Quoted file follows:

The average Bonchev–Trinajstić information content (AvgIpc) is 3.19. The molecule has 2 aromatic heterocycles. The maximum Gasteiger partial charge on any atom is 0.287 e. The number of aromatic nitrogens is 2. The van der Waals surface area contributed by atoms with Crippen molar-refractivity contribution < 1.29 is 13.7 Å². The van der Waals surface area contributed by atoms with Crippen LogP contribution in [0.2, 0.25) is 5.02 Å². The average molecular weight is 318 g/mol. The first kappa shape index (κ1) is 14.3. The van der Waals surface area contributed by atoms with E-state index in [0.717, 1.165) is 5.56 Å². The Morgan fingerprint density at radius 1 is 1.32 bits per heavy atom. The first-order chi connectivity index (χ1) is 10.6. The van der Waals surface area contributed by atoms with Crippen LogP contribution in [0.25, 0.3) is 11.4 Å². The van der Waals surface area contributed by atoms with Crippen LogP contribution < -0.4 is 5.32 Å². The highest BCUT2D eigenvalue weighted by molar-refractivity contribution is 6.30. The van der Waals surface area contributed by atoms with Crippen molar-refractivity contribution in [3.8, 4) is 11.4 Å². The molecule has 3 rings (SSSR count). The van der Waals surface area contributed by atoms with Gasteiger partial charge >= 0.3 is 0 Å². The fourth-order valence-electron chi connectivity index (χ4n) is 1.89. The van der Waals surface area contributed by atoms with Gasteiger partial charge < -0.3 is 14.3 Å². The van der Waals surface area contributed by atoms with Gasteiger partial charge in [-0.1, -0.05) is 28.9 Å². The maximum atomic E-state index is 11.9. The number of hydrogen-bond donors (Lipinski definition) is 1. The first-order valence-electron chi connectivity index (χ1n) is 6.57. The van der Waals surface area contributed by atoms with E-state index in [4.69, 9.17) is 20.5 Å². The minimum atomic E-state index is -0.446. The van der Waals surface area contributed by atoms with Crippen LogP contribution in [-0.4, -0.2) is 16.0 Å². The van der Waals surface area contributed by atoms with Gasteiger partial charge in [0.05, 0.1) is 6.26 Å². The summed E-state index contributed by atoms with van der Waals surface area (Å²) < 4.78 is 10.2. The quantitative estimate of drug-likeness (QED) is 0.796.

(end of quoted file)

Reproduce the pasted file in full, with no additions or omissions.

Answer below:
The average Bonchev–Trinajstić information content (AvgIpc) is 3.19. The molecule has 2 aromatic heterocycles. The maximum Gasteiger partial charge on any atom is 0.287 e. The number of aromatic nitrogens is 2. The van der Waals surface area contributed by atoms with Crippen molar-refractivity contribution < 1.29 is 13.7 Å². The van der Waals surface area contributed by atoms with Crippen LogP contribution in [0.2, 0.25) is 5.02 Å². The average molecular weight is 318 g/mol. The first kappa shape index (κ1) is 14.3. The van der Waals surface area contributed by atoms with E-state index in [0.717, 1.165) is 5.56 Å². The Morgan fingerprint density at radius 1 is 1.32 bits per heavy atom. The first-order chi connectivity index (χ1) is 10.6. The van der Waals surface area contributed by atoms with Crippen LogP contribution in [0.25, 0.3) is 11.4 Å². The van der Waals surface area contributed by atoms with Crippen LogP contribution < -0.4 is 5.32 Å². The highest BCUT2D eigenvalue weighted by molar-refractivity contribution is 6.30. The van der Waals surface area contributed by atoms with Crippen molar-refractivity contribution in [3.8, 4) is 11.4 Å². The molecule has 3 rings (SSSR count). The van der Waals surface area contributed by atoms with Gasteiger partial charge >= 0.3 is 0 Å². The fourth-order valence-electron chi connectivity index (χ4n) is 1.89. The van der Waals surface area contributed by atoms with Gasteiger partial charge < -0.3 is 14.3 Å². The van der Waals surface area contributed by atoms with Gasteiger partial charge in [-0.1, -0.05) is 28.9 Å². The maximum atomic E-state index is 11.9. The number of hydrogen-bond donors (Lipinski definition) is 1. The first-order valence-electron chi connectivity index (χ1n) is 6.57. The van der Waals surface area contributed by atoms with E-state index in [4.69, 9.17) is 20.5 Å². The minimum atomic E-state index is -0.446. The van der Waals surface area contributed by atoms with Crippen LogP contribution in [-0.4, -0.2) is 16.0 Å². The van der Waals surface area contributed by atoms with Gasteiger partial charge in [0.05, 0.1) is 6.26 Å². The summed E-state index contributed by atoms with van der Waals surface area (Å²) < 4.78 is 10.2. The quantitative estimate of drug-likeness (QED) is 0.796.